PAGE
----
As we mentioned in the previous section, we recommend that you define the purpose of the text early on so that your writing can be directed towards a more specific kind of audience and therefore communicate its information more efficiently. If this is clear, your readers will be more able to determine if your paper is relevant to them, thus saving them time and frustration. Your readers will also be able to follow your text more easily.
There are a few steps you can take to help you define your purpose:
What is the subject of the text?
Writers tend to have a vague notion of their purpose when they sit down to write. Still, a fairly simple list of questions would enable writers to specify their goals. Does it introduce a theory, does it discuss alternative solutions to a problem, does it explain a new technology, describe a process, or does it simply report results?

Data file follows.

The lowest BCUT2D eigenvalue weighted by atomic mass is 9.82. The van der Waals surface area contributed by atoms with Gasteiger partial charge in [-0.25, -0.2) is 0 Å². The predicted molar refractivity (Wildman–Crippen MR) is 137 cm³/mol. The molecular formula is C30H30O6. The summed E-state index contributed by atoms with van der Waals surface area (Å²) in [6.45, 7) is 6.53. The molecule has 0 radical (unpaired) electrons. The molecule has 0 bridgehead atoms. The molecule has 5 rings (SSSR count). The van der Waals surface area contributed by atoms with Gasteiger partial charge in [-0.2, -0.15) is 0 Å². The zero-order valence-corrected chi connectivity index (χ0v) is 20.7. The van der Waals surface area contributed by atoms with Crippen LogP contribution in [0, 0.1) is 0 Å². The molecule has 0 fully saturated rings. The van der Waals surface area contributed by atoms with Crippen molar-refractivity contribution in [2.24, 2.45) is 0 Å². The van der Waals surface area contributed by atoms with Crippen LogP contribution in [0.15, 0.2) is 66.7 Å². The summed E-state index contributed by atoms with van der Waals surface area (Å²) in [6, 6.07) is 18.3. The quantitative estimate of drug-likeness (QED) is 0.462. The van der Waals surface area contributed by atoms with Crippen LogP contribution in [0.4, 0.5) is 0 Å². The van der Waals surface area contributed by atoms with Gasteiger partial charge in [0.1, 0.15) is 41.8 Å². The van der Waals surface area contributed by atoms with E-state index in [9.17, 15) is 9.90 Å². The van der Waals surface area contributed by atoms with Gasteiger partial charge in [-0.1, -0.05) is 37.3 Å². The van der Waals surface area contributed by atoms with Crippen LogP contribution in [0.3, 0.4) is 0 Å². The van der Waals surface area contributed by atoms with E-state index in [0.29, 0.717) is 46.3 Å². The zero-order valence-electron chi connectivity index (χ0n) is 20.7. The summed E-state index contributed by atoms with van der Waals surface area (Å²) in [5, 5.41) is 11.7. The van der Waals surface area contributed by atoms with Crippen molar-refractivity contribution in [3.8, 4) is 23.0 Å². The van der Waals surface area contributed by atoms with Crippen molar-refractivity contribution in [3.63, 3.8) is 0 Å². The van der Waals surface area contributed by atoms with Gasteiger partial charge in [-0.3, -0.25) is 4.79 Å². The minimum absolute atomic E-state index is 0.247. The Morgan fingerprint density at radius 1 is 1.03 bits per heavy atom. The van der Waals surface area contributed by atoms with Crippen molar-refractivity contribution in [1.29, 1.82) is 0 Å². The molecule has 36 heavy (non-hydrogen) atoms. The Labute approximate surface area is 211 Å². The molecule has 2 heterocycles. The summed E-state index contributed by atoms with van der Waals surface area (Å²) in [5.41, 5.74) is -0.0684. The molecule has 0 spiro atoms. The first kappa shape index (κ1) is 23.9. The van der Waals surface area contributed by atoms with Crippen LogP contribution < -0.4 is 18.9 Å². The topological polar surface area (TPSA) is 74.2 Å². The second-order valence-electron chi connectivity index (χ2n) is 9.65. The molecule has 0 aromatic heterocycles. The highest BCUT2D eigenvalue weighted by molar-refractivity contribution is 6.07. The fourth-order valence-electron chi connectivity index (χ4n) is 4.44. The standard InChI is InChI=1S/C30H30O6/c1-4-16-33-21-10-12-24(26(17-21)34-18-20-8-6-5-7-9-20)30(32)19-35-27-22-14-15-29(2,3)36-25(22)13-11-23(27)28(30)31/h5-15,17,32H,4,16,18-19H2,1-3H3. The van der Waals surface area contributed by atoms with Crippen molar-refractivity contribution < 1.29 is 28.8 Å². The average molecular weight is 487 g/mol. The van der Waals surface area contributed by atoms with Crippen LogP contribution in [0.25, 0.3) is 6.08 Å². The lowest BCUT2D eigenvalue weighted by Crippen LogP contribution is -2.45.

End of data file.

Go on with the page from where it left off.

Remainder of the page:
Why is the text being written?
Is the aim of the text to instruct? Or is it written to persuade readers to act in a specific way? Perhaps it is written to inspire readers? As much as you can, try and be precise when formulating your purpose. To say that the purpose of the text is to inform readers is not a useful definition of a text’s purpose. The purpose has to be more exact: what is the nature of the information to be communicated?
Where will the text be published?
Are you writing the text for a particular course? Will it be distributed within a company, or published in a commercial publication? Will it be placed in the university library? Are you writing a research paper to be presented at a conference or in a professional journal?